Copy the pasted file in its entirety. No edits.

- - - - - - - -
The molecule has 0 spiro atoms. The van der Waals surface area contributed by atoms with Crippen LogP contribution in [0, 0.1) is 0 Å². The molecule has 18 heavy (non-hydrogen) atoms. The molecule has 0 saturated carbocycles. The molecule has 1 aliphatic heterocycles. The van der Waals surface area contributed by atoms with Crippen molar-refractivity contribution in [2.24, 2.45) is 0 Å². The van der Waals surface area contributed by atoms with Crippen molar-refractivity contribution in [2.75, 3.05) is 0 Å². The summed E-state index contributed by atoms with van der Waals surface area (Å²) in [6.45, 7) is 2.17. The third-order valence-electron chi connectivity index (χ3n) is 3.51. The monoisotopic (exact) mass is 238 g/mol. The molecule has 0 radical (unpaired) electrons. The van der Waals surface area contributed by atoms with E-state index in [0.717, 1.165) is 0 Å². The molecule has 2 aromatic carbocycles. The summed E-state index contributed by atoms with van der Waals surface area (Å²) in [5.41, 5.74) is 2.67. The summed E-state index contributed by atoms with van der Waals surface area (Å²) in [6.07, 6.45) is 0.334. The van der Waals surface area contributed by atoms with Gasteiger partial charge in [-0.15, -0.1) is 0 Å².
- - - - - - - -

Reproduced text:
The molecule has 0 spiro atoms. The van der Waals surface area contributed by atoms with Crippen LogP contribution in [0, 0.1) is 0 Å². The molecule has 18 heavy (non-hydrogen) atoms. The molecule has 0 saturated carbocycles. The molecule has 1 aliphatic heterocycles. The van der Waals surface area contributed by atoms with Crippen molar-refractivity contribution in [2.24, 2.45) is 0 Å². The van der Waals surface area contributed by atoms with Crippen molar-refractivity contribution in [2.75, 3.05) is 0 Å². The summed E-state index contributed by atoms with van der Waals surface area (Å²) in [6.45, 7) is 2.17. The third-order valence-electron chi connectivity index (χ3n) is 3.51. The monoisotopic (exact) mass is 238 g/mol. The molecule has 0 radical (unpaired) electrons. The van der Waals surface area contributed by atoms with E-state index in [0.717, 1.165) is 0 Å². The molecule has 2 aromatic carbocycles. The summed E-state index contributed by atoms with van der Waals surface area (Å²) in [5.41, 5.74) is 2.67. The summed E-state index contributed by atoms with van der Waals surface area (Å²) in [6.07, 6.45) is 0.334. The van der Waals surface area contributed by atoms with Gasteiger partial charge in [-0.15, -0.1) is 0 Å².